Categories: NewsletterPublished On: 25.05.20211356 words6.8 min read

If Brexit drew attention to the vital role that ports play in all our lives, then Covid-19 underlined it in red ink

Lockdowns, restrictions, cancellations … we could be forgiven for feeling that 2020 was the year when someone pressed the ‘pause’ button. But even as we found ourselves losing sense of time and of whatever ‘normal’ was before, the fundamentals remained.

Covid-19 laid bare the important things in life. Family, friends, health – of course. But underpinning those priorities? The availability of food, fuel and medical supplies, not to mention loo paper, coffee, laptops for working at home, comfortable clothes and a wide range of household goods. All of that, and so much more, is imported across the 70 terminals and wharves of the Port of London.

If Brexit drew attention to the vital role that ports play in all of our lives, then Covid-19 underlined it in red ink. The difficulties were immense – but the Port of London stepped up to the challenge in a year like none other.

“To sum up 2020? We have been remarkably resilient through a very tough year,” says Robin Mortimer, CEO of the Port of London Authority. “We have kept the country supplied, thanks to our people working really hard – and we should be proud of what we have achieved.”

It’s been said that ports are the ultimate ‘shock absorbers’. The PLA and operators the length of the tidal Thames excelled in absorbing the Covid shock – finding new ways to work and continue to deliver a reliable flow of every type of cargo.

The PLA’s response started well before the March lockdown.

“We asked people to work from home wherever possible and we provided hand sanitiser and face masks, long before the government advice to do so,” says Robin Mortimer. “At the same time, we worked through the issues on the operational side, with a huge focus on ensuring our frontline people could continue to work safely.

“We reconfigured the operations centre to keep people separated. We limited the number of pilots on cutters. We put rules in place around the people who were coming to the office. We made laptops available for everyone who didn’t already have them. Because we responded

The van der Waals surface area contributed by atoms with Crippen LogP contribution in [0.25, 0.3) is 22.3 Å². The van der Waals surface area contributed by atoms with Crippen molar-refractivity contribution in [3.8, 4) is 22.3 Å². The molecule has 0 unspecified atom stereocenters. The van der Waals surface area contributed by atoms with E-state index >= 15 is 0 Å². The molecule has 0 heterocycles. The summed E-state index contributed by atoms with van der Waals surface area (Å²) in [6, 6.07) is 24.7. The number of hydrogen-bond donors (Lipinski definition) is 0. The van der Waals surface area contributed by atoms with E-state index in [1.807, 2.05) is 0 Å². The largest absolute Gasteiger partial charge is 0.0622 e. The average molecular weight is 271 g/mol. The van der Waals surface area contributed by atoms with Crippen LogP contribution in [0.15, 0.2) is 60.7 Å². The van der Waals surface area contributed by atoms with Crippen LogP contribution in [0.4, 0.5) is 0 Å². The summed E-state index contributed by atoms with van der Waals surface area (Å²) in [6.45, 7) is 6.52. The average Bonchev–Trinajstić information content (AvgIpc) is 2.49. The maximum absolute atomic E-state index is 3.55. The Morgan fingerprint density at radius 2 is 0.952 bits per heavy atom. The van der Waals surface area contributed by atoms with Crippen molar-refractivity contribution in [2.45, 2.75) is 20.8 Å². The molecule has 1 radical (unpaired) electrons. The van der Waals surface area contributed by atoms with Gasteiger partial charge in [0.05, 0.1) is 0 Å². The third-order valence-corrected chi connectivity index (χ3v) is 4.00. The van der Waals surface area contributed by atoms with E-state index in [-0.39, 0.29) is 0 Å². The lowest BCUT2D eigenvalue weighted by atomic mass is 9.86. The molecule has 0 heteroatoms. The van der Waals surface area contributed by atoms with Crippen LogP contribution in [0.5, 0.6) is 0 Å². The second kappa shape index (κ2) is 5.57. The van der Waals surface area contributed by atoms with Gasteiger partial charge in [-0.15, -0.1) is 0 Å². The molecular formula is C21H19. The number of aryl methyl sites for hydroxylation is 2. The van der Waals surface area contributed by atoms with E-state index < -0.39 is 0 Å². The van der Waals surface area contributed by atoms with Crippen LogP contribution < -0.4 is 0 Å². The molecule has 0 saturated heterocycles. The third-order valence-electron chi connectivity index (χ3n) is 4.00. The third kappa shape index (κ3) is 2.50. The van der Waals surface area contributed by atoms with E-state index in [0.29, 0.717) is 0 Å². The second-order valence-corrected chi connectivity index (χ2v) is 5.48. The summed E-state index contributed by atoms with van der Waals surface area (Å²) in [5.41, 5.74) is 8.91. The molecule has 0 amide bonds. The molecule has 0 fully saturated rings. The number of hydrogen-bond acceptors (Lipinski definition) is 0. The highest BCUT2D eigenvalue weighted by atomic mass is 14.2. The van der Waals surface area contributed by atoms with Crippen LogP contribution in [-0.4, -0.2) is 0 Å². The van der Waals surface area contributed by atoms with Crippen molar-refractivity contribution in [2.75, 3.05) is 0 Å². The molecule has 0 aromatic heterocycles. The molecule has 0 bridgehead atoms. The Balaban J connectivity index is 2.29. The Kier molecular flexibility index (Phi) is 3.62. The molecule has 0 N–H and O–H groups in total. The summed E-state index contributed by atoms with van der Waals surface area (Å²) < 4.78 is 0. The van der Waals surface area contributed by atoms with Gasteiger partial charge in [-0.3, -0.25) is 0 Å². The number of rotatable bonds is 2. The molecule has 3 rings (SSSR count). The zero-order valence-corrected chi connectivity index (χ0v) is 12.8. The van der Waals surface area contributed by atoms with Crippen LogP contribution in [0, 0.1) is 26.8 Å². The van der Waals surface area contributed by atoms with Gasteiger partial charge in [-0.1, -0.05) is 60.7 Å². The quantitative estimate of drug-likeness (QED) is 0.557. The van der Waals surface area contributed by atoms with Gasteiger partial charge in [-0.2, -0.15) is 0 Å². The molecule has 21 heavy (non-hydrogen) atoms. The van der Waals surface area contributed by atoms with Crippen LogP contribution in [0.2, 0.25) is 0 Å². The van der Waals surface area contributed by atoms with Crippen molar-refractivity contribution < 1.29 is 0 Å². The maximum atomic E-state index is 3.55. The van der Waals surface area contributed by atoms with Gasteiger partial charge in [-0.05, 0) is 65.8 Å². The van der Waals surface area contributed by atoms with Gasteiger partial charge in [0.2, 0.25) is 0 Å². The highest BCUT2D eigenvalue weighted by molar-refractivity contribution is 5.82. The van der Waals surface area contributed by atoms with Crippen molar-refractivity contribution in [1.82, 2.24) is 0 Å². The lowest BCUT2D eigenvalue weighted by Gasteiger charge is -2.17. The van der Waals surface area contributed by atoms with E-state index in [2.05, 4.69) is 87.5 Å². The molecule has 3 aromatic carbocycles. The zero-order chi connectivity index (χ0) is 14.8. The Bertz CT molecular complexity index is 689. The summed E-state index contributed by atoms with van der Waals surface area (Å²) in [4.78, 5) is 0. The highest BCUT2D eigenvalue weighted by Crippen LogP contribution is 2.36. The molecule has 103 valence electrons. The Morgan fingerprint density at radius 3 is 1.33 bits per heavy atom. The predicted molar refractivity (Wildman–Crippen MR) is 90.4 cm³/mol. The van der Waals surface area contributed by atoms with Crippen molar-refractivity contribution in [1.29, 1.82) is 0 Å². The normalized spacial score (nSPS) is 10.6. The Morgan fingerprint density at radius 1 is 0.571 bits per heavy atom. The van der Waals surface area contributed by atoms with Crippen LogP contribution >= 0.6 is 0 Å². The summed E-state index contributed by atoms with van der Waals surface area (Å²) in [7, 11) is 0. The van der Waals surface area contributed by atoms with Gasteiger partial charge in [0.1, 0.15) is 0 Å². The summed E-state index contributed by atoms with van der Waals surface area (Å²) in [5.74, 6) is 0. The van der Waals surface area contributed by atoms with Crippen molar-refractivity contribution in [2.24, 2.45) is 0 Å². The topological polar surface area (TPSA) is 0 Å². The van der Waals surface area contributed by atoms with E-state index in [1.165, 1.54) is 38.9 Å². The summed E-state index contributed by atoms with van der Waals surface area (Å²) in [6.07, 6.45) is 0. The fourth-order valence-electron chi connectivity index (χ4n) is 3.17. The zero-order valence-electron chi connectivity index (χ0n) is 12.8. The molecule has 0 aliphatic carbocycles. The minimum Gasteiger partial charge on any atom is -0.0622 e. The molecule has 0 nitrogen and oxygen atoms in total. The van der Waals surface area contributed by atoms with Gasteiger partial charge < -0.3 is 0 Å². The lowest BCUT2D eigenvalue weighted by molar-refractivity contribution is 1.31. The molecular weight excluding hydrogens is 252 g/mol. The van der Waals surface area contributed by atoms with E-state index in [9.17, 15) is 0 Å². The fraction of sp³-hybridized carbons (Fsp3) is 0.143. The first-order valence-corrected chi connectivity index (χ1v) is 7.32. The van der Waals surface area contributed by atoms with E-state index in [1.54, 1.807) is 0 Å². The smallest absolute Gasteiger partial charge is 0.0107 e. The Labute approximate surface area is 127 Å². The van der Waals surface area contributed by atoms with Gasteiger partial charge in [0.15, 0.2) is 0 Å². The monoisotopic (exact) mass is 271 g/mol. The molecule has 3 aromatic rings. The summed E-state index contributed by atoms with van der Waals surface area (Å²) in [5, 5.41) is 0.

quickly, by the time there was a legal requirement to be ‘Covid-secure’, we were already there. And above all, we have been flexible.”

Terminal operators put their own arrangements in place – and the overall picture was remarkably effective. “We didn’t delay a single ship. Generally, people have been pragmatic and sensible. And it has been important to emphasise the ‘frontline’ nature of what our people do. They deserve to feel valued. We pay tribute to the resilience, ingenuity and pride of our staff in enabling the logistics chains that we are part of to continue to function.”

Before Covid-19 hit, the Port of London had been expected to handle about 55 million tonnes of cargo in 2020. While volumes were significantly knocked back, largely due to the falling demand for oil and fuels – especially aviation fuel – the impact was less serious than initially feared. Aggregate volumes in particular bounced back quickly as construction work recommenced.

What will picture look like in 2021 and beyond? No one can be certain of that. “We are expecting 2021 to be better than 2020 but that is a broad assumption to make. We are acutely aware that many sectors are on their knees – we are not, and recovery for us will be nowhere near the same challenge. We expect a slow but steady increase in overall cargo volumes and within that a lot of variations.”

Despite the many obstacles thrown up by the pandemic, investment continued on the Thames, reflecting a real sense of optimism. Forth Ports completed construction of its Tilbury2 terminal, which provides the UK’s largest unaccompanied ro-ro ferry port and largest construction materials terminal, and a series of other expansions got under way during 2020.

Planning continued for the end of the Brexit transition period on 31 December 2020, despite the uncertainty.